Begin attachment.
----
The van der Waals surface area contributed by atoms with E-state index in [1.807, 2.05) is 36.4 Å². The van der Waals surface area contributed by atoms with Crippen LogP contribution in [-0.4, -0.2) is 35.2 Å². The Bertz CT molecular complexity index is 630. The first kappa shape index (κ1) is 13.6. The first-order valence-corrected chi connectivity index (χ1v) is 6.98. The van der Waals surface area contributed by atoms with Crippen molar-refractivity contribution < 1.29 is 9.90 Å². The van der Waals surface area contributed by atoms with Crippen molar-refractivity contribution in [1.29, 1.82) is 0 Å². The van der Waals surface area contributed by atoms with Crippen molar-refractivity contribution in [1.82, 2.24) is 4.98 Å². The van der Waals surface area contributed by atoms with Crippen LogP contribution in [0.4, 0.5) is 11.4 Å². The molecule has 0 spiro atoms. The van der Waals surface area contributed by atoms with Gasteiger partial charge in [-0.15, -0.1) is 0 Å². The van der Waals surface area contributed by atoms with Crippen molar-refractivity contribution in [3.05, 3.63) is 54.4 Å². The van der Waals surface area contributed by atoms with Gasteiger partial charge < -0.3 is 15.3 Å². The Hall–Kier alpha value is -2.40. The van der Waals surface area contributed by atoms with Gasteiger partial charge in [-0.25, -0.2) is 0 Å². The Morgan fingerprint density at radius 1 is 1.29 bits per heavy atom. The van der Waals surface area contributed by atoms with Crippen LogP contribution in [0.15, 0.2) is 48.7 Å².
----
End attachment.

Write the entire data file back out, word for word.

The van der Waals surface area contributed by atoms with E-state index in [1.807, 2.05) is 36.4 Å². The van der Waals surface area contributed by atoms with Crippen LogP contribution in [-0.4, -0.2) is 35.2 Å². The Bertz CT molecular complexity index is 630. The first kappa shape index (κ1) is 13.6. The first-order valence-corrected chi connectivity index (χ1v) is 6.98. The van der Waals surface area contributed by atoms with Crippen molar-refractivity contribution < 1.29 is 9.90 Å². The van der Waals surface area contributed by atoms with Crippen molar-refractivity contribution in [1.29, 1.82) is 0 Å². The van der Waals surface area contributed by atoms with Crippen molar-refractivity contribution in [1.82, 2.24) is 4.98 Å². The van der Waals surface area contributed by atoms with Crippen LogP contribution in [0.4, 0.5) is 11.4 Å². The molecule has 0 spiro atoms. The van der Waals surface area contributed by atoms with Gasteiger partial charge in [-0.15, -0.1) is 0 Å². The van der Waals surface area contributed by atoms with Crippen molar-refractivity contribution in [3.05, 3.63) is 54.4 Å². The van der Waals surface area contributed by atoms with Gasteiger partial charge < -0.3 is 15.3 Å². The Hall–Kier alpha value is -2.40. The van der Waals surface area contributed by atoms with Gasteiger partial charge in [-0.25, -0.2) is 0 Å². The Morgan fingerprint density at radius 1 is 1.29 bits per heavy atom. The van der Waals surface area contributed by atoms with Crippen LogP contribution in [0.15, 0.2) is 48.7 Å².